It’s often thought that clean energy represents a transition from cheap, abundant fossil fuels to expensive, scarce renewables. In this analysis, we will explore how this fear has it exactly backwards: in reality, the clean energy disruption will usher in a fundamental transformation in the way we produce energy, one that can revolutionalize the specific energy and labour relations that have historically generated episodes of resource scarcity under fossil fuels.
In part 1, we saw how the fear that mineral shortages will derail the clean energy disruption is largely unfounded, and that while the risk exists, it can be mitigated and eliminated with the right choices. In this analysis, we go further to explore how a clean energy system can be designed to create real abundance.
A wide-range of recent studies increasingly recognize that the global energy system is in fundamental transition. They point out that the fossil fuel-based energy system is experiencing a series of growing crises driven by a combination of economic and geological factors. Many of these studies therefore acknowledge the importance of the shift to a renewable energy system. But they argue that this system is likely to produce far less net energy than the incumbent fossil fuel system, implying that civilization must adjust to a painful new era of constrained resources requiring a contracted economy, and revised notions of prosperity.
However, such dire forecasts of our energy future suffer from a series of fundamental flaws.
What we are experiencing is less of a ‘transition’, and more of a disruptive transformation that entails a phase change in the energy system. Far from this implying a reduction in the net energy available to civilization, compelling scientific evidence confirms that if pursued optimally this phase change can generate the opposite: a hitherto inconceivable level of cheap, clean energy that will open up a vast possibility space for human civilization. This possibility space will not represent a simple continuation of business-as-usual through the present economic system. Rather, it will both require and entail fundamental economic, social and political transformations to harness, maximize and distribute the emerging benefits of this new energy system.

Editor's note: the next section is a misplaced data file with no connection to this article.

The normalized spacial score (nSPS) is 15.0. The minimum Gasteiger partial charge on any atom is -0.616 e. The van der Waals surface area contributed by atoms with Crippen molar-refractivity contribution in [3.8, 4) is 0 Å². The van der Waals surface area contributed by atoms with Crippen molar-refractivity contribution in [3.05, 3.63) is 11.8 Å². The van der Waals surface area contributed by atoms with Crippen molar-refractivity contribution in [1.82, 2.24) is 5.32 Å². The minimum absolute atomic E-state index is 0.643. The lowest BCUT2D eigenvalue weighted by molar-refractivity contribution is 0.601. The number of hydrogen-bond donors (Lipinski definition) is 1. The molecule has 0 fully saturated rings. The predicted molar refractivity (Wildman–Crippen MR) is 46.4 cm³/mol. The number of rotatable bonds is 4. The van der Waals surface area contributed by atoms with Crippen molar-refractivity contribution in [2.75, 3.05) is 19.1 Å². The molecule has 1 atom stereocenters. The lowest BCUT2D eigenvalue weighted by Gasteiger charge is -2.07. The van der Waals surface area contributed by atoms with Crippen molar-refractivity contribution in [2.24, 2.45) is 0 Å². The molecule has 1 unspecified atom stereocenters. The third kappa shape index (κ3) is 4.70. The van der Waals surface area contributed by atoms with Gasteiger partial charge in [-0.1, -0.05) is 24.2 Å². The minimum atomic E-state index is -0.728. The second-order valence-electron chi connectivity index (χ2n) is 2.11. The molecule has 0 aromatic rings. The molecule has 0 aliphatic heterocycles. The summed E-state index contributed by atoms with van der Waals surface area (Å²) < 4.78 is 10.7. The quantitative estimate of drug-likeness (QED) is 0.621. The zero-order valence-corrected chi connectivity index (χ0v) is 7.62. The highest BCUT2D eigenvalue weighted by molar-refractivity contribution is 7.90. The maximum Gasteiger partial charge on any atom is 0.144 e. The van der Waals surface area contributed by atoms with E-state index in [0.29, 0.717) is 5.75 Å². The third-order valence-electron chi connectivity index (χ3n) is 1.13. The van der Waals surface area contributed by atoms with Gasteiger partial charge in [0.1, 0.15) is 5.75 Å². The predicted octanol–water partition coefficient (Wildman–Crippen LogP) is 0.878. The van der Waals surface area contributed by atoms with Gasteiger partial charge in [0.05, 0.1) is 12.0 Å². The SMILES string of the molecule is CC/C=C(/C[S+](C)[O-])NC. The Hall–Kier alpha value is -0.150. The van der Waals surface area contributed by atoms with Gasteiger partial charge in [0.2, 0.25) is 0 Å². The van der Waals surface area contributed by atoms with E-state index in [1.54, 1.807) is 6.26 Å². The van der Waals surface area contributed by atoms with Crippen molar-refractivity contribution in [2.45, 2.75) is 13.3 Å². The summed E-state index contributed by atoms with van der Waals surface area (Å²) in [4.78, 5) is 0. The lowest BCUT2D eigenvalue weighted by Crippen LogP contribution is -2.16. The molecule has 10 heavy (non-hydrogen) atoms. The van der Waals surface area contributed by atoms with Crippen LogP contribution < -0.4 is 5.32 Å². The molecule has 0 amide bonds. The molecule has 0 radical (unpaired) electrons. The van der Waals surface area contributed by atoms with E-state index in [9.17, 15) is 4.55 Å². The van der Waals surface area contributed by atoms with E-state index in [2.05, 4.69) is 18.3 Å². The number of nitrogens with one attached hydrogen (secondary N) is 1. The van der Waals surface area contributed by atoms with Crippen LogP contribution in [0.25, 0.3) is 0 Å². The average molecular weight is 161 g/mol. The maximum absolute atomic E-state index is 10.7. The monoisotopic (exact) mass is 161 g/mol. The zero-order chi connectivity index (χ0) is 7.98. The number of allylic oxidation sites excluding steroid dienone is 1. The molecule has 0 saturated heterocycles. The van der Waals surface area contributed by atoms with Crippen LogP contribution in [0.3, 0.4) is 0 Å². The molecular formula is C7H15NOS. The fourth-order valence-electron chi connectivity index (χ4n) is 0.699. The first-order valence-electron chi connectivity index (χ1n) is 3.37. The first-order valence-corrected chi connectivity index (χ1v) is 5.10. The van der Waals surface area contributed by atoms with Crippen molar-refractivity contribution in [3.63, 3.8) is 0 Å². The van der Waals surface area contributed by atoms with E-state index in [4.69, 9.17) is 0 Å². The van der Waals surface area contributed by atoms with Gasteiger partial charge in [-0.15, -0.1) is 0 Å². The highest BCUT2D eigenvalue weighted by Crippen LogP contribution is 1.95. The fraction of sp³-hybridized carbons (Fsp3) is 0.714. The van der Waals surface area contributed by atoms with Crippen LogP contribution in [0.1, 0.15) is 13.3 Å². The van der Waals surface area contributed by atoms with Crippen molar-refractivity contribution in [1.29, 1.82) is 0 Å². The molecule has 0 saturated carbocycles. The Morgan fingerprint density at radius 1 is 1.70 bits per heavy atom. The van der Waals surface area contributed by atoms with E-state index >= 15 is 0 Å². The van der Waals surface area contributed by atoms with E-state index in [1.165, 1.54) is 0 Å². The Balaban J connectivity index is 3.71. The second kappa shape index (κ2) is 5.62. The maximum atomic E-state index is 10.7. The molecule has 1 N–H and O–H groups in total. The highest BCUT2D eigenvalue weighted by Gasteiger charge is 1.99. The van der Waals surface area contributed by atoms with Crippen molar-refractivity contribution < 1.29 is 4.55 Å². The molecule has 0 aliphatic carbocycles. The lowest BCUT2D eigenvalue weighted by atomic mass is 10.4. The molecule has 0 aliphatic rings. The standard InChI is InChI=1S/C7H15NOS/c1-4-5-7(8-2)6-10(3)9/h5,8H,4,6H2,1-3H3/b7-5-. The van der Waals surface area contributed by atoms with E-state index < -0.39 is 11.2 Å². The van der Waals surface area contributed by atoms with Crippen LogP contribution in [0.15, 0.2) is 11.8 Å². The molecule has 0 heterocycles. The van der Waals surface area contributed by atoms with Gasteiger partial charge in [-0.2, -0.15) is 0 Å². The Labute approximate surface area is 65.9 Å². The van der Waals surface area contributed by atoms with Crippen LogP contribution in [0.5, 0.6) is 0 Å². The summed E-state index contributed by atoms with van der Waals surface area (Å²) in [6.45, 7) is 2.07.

The concept of Energy Return On Investment (EROI) has become an important metric to understand the efficiency of an energy system. It comes in the form of a simple ratio that reflects how much energy is used to extract a single unit of energy from any given resource. The challenge with producing accurate assessments of the EROI of any resource is in ensuring correct assumptions about that resource, including exactly how and where the energy inputs and outputs are measured to derive the most accurate figures.
EROI is an important measure to the extent that it can provide useful insights into the amount of ‘net energy’ available to society beyond the energy used to extract energy in the first place. The higher the ratio, the more surplus net energy available to support other social and economic activities. But the lower the ratio, the less of the latter. A decline in EROI, then, implies economic decline.
There is now a compelling body of scientific literature showing that the EROI of the global fossil fuel energy system has been in decline for several decades, and as a result is experiencing a vicious cycle of diminishing returns from which there is no prospect of recovery.